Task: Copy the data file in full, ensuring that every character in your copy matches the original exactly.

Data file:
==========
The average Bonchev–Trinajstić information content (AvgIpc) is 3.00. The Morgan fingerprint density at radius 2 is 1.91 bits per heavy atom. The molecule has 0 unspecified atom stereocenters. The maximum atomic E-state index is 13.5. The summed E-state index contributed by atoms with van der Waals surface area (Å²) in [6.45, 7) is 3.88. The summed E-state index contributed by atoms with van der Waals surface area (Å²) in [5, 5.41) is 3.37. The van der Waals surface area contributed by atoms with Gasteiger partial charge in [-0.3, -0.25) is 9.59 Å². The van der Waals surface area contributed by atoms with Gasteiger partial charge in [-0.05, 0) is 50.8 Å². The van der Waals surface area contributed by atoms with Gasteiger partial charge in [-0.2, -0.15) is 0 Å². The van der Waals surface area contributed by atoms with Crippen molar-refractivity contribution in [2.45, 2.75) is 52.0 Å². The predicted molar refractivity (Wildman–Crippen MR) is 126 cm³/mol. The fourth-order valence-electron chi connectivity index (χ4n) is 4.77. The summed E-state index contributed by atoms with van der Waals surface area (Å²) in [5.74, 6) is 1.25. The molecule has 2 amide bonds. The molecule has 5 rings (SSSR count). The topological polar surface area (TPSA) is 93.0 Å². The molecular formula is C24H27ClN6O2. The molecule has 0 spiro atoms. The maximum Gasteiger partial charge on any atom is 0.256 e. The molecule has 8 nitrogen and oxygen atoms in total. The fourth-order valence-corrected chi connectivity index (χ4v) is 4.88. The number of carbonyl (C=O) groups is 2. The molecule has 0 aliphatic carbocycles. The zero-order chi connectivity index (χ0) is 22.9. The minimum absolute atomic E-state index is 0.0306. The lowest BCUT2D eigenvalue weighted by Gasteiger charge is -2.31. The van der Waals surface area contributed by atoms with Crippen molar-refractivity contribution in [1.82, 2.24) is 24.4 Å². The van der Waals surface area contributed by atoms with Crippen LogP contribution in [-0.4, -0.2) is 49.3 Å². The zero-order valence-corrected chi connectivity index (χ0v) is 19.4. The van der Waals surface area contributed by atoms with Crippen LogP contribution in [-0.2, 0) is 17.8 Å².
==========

The average Bonchev–Trinajstić information content (AvgIpc) is 3.00. The Morgan fingerprint density at radius 2 is 1.91 bits per heavy atom. The molecule has 0 unspecified atom stereocenters. The maximum atomic E-state index is 13.5. The summed E-state index contributed by atoms with van der Waals surface area (Å²) in [6.45, 7) is 3.88. The summed E-state index contributed by atoms with van der Waals surface area (Å²) in [5, 5.41) is 3.37. The van der Waals surface area contributed by atoms with Gasteiger partial charge in [-0.3, -0.25) is 9.59 Å². The van der Waals surface area contributed by atoms with Gasteiger partial charge in [-0.05, 0) is 50.8 Å². The van der Waals surface area contributed by atoms with Gasteiger partial charge in [-0.2, -0.15) is 0 Å². The van der Waals surface area contributed by atoms with Crippen molar-refractivity contribution in [2.45, 2.75) is 52.0 Å². The predicted molar refractivity (Wildman–Crippen MR) is 126 cm³/mol. The fourth-order valence-electron chi connectivity index (χ4n) is 4.77. The summed E-state index contributed by atoms with van der Waals surface area (Å²) in [5.74, 6) is 1.25. The molecule has 2 amide bonds. The molecule has 5 rings (SSSR count). The topological polar surface area (TPSA) is 93.0 Å². The molecular formula is C24H27ClN6O2. The molecule has 0 spiro atoms. The maximum Gasteiger partial charge on any atom is 0.256 e. The molecule has 8 nitrogen and oxygen atoms in total. The fourth-order valence-corrected chi connectivity index (χ4v) is 4.88. The number of carbonyl (C=O) groups is 2. The molecule has 0 aliphatic carbocycles. The zero-order chi connectivity index (χ0) is 22.9. The minimum absolute atomic E-state index is 0.0306. The lowest BCUT2D eigenvalue weighted by Gasteiger charge is -2.31. The van der Waals surface area contributed by atoms with Crippen molar-refractivity contribution in [1.82, 2.24) is 24.4 Å². The van der Waals surface area contributed by atoms with Crippen LogP contribution in [-0.4, -0.2) is 49.3 Å². The zero-order valence-corrected chi connectivity index (χ0v) is 19.4. The van der Waals surface area contributed by atoms with Crippen LogP contribution in [-0.2, 0) is 17.8 Å².